The Miami company's' shares recently traded at $17.83, down 1.2%. The shares had dropped 64% so far this year through Tuesday. The coronavirus shuttered its ships and kept would-be cruisers at home.
“As it continues to build and implement its plan to meet the requirements of the Framework for Resuming Cruise Ship Operations Order issued on Oct. 30 by the U.S. Centers for Disease Control and Prevention, Carnival Cruise Line notified guests and travel agents that it has canceled additional cruises for the first part of 2021,” the company said in a statement.
Carnival already had canceled cruises through December. The shutdown began in March.
In addition to the suspensions through Jan. 31, the hiatus will continue through Feb. 28 in Baltimore, Charleston, S.C., Jacksonville, Fla., Long Beach, Calif., Mobile, Ala., New Orleans and San Diego. And in Tampa, Fla., the Carnival Legend is grounded through March 26.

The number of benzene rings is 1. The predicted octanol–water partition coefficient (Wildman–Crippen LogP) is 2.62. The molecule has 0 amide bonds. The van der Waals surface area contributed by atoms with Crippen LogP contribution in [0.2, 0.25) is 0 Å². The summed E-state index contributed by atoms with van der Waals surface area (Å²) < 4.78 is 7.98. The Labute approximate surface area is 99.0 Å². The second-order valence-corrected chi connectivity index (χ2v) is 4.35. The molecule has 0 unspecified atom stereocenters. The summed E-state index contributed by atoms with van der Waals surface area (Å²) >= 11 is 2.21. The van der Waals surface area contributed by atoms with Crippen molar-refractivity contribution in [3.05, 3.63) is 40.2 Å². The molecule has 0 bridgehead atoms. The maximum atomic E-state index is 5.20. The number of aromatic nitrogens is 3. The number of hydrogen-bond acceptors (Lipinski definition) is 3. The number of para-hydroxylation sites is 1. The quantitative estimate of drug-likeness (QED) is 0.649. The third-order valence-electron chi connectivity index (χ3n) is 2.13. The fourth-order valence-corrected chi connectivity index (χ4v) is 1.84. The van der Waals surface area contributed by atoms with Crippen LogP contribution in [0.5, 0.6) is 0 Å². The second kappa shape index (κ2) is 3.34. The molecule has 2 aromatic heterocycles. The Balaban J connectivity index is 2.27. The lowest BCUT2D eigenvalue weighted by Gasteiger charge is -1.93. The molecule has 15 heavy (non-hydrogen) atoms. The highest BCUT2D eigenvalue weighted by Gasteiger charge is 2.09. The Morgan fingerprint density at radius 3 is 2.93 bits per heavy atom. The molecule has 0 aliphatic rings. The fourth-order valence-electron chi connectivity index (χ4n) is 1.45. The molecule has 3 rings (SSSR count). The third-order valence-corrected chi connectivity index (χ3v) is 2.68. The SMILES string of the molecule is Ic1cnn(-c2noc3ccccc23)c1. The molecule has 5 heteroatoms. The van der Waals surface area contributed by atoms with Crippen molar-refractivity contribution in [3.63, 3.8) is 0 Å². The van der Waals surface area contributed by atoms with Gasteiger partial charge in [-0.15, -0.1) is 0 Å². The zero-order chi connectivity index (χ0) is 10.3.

“Carnival is in the process of building a gradual, phased-in approach to resume guest operations, which will focus initially on Miami and Port Canaveral, to be followed by Galveston, [Texas,]” the company said.
“Consistent with CDC protocols, Carnival Horizon arrives in Miami this week, and Carnival Breeze will be the next ship back to the U.S.
"In total, 16 Carnival ships are currently following the CDC process for an eventual resumption of guest service in the U.S. in 2021.”
In a report earlier this month, Morningstar analyst Jaime Katz wrote, “Given that significant uncertainty still remains surrounding when passenger cruises will resume, we plan no change to our $20 fair value estimate.”